By Donna Kemp Spangler
The Utah Department of Environmental Quality (DEQ) has existed for nearly 25 years, yet it is one of the most misunderstood agencies in state government. No, we are not the U.S. Environmental Protection Agency. We don’t regulate odors, sell Christmas tree permits, or put out wildfires. Smokey the Bear does not work for us.
We are the vanguard protecting Utah’s water, air and land. Our employees are hard at work when there is needed clean-up of environmental messes, past and present.
DEQ hopes to change common misperceptions while renewing our commitment of excellence to the individuals, families and communities of Utah. We hope to enhance awareness of our continuing mission: “Safeguarding human health and quality of life by protecting and enhancing the environment,” while providing the critical scientific data that will help ensure protection of Utah’s natural wonder.
On Nov. 18, Executive Director Alan Matheson introduced DEQ employees to the agency’s renewed brand promise and visual I.D which will more clearly define who we are and what we do. We also want you to know that we are listening. We understand your love for Utah and its unique environments, and we hope to better engage with you as the state’s most valued environmental partner.
When I’m talking about brand, I mean the mental image that pops into your mind when you think DEQ. It is not a catchy slogan. Put simply, our brand is both a promise of excellence and the way we are thought of. Our new look, including a logo, is the visual expression of those things.
Our new brand has been a year-in-the-making, backed up with market research. Coming to us with a marketing background, our Deputy Director of Communications Amy Christensen analyzed the results from numerous internal and external surveys, pulled concepts and insights from the data, and worked with Struck, who further refined DEQ’s brand strategy and developed all visual elements of the new “look and feel.” Struck is a local creative agency that received accolades for its ‘Mighty 5’ parks campaign for the Utah Office of Tourism.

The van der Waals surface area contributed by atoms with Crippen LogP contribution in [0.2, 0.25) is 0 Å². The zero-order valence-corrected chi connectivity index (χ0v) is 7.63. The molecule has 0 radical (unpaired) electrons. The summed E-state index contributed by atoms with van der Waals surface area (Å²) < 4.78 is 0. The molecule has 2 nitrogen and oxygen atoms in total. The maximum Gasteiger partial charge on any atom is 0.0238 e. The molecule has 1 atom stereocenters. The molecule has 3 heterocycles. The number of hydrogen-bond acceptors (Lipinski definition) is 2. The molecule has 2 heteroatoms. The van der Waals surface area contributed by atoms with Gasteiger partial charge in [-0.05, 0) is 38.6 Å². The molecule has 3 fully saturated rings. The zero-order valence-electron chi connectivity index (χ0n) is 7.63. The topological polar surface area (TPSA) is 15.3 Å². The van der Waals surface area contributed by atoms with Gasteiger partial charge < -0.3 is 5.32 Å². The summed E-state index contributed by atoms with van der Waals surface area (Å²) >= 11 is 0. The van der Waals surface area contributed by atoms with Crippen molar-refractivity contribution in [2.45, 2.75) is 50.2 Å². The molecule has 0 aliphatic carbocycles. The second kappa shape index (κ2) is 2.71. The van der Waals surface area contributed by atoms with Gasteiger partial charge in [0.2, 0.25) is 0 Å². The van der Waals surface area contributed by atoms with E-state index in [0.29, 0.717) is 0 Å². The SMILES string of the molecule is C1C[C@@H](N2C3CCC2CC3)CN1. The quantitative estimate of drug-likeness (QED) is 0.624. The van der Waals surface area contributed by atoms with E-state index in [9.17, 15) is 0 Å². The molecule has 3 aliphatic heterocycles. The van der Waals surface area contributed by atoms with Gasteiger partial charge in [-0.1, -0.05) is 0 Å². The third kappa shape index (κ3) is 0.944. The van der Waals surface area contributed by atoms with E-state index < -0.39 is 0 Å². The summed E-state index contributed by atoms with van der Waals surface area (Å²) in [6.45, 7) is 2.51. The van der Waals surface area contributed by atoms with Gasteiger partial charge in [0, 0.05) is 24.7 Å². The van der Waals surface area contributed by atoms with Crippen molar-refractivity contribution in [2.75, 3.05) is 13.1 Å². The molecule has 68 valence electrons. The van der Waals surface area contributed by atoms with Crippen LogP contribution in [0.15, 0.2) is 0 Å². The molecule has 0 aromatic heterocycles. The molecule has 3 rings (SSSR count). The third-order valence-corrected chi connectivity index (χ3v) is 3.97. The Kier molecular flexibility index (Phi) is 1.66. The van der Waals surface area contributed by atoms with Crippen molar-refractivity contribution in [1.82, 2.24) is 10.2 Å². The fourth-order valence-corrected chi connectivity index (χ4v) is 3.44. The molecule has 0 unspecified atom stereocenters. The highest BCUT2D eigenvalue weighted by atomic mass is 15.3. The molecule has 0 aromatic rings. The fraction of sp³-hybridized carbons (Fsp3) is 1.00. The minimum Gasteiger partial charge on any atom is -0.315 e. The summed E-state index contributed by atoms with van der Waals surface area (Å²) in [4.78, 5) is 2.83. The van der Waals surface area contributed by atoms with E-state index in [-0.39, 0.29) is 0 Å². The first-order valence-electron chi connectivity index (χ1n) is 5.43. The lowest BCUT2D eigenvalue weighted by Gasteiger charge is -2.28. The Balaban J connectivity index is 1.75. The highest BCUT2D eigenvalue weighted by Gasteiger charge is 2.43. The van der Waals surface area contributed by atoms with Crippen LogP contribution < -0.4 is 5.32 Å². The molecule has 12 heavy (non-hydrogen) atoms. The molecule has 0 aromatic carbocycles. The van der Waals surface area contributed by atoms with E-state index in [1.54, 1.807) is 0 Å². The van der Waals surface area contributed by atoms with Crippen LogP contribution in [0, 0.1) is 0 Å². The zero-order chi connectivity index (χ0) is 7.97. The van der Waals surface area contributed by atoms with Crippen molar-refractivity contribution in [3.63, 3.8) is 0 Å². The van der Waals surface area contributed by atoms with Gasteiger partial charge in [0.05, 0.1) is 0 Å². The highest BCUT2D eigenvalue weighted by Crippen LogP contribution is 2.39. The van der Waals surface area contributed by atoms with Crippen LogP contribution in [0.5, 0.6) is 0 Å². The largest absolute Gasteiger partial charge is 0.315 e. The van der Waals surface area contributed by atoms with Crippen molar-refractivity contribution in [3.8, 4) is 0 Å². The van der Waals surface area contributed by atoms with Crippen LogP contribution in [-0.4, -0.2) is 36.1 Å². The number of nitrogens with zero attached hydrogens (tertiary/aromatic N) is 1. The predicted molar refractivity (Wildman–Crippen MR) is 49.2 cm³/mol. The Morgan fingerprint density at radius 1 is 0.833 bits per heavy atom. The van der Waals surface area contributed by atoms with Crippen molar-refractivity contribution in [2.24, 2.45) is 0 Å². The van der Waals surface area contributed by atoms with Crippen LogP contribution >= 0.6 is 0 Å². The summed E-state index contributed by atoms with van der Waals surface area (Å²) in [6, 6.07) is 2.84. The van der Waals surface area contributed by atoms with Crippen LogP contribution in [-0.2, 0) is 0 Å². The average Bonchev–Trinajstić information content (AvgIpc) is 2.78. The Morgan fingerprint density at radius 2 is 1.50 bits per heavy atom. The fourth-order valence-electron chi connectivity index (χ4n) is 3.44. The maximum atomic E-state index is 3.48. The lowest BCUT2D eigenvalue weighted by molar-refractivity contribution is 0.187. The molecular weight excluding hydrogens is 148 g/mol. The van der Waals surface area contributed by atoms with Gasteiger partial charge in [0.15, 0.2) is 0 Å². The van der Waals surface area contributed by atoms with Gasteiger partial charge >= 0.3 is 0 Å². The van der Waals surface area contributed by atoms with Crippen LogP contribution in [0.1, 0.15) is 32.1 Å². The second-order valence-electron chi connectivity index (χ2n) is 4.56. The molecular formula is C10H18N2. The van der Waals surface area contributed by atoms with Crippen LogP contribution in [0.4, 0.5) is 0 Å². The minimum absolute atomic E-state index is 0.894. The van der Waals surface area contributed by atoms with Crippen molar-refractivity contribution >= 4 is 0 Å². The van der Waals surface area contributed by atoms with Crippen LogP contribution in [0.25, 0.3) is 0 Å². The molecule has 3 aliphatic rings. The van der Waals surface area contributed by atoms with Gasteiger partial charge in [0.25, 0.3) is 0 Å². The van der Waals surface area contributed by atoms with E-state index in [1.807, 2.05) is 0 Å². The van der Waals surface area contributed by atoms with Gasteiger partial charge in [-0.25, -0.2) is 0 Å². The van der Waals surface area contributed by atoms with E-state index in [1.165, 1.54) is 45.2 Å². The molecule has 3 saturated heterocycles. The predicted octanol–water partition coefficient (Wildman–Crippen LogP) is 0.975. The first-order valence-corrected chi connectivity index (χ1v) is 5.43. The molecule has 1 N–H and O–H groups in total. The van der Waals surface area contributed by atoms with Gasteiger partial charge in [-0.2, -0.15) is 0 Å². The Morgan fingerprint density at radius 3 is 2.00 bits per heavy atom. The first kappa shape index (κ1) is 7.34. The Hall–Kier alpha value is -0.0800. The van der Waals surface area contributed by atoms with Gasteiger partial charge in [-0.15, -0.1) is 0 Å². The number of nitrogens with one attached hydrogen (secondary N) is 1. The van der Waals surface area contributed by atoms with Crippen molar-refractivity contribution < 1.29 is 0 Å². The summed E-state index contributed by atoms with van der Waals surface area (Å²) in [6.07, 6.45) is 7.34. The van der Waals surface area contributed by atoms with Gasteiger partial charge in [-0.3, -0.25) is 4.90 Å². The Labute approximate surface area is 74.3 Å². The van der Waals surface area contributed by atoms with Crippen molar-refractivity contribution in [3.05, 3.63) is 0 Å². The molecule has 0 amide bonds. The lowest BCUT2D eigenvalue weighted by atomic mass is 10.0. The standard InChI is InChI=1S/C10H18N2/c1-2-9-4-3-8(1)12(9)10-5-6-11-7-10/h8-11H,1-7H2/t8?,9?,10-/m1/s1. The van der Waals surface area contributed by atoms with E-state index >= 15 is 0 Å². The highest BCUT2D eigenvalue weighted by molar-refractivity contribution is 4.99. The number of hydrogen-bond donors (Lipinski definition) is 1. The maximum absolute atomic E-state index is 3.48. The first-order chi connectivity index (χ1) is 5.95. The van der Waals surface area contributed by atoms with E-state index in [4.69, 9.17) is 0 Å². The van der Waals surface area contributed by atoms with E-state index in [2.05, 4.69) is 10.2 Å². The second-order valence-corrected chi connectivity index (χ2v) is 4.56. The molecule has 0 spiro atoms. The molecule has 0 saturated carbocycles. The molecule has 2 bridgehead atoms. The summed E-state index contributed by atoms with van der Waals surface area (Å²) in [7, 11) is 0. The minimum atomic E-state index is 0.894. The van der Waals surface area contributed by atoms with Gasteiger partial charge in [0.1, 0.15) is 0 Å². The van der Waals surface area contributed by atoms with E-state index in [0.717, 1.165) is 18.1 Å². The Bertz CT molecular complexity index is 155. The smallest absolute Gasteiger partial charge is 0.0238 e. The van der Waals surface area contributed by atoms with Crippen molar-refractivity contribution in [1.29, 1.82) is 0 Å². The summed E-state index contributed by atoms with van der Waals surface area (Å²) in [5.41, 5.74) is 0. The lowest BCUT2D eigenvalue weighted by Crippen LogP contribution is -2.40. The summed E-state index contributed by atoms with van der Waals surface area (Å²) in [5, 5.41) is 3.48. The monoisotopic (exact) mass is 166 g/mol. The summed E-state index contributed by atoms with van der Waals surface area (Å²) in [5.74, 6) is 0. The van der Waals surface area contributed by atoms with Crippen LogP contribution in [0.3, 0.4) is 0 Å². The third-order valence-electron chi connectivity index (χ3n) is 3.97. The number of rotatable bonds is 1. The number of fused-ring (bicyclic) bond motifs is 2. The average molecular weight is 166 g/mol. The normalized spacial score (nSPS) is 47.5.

Dannielle Blumenthal, director of Digital Engagement for the Office of Innovation at The National Archives, writes: “Branding is a “legitimate government activity.” She notes, “The distinction between government branding and branding in the private sector is that government branding always comes down to trust, whereas private sector branding is essentially about making a profit.”
And we are all about building trust.
As mentioned above, the greatest challenge facing DEQ is low awareness. For the most part, those people who are aware of the Department view us positively and eagerly want to know what they can do to improve the environment. Utahns have a sense of pride in living in a beautiful environment and they strive to protect it. In many ways, DEQ’s research reflects the findings of Envision Utah’s “Your Utah, Your Future” survey results.
The challenge ahead, however, is engaging more of the public in our efforts to improve air quality, drinking water and so on. There are not enough of us engaged.
So what is DEQ?
We are a state regulatory entity made up of scientists and engineers dedicated and vigilant about their responsibility to protect and enhance our environment. DEQ employees take pride in providing science-based information to help drive decisions that will make Utah a better place to live and work. We do this by taking a rational, reasonable and balanced approach in a thoughtful way that is responsive to the needs of Utahns. In essence, our brand says, “DEQ is a trustworthy source of reliable information from people who tirelessly work to protect Utah’s natural wonder in order to improve Utah communities, and the lives of individuals and families.”
DEQ’s Communications Office now faces the challenge of making the new brand part of every Utahn’s thought process. When you think DEQ, we want you to remember us as a trustworthy source of science-based environmental information important to each and every resident.
Every time you turn on your tap water, you have trust that it is safe to drink. We want to give you the information as to why it is safe to drink.
I welcome your input on DEQ’s new look. Comments and questions are encouraged. Feel free to email me at firstname.lastname@example.org or comment here on this blog.
I am the Communications Director for DEQ and a former reporter for the Deseret News. I write a monthly blog post. You can follow me on Twitter.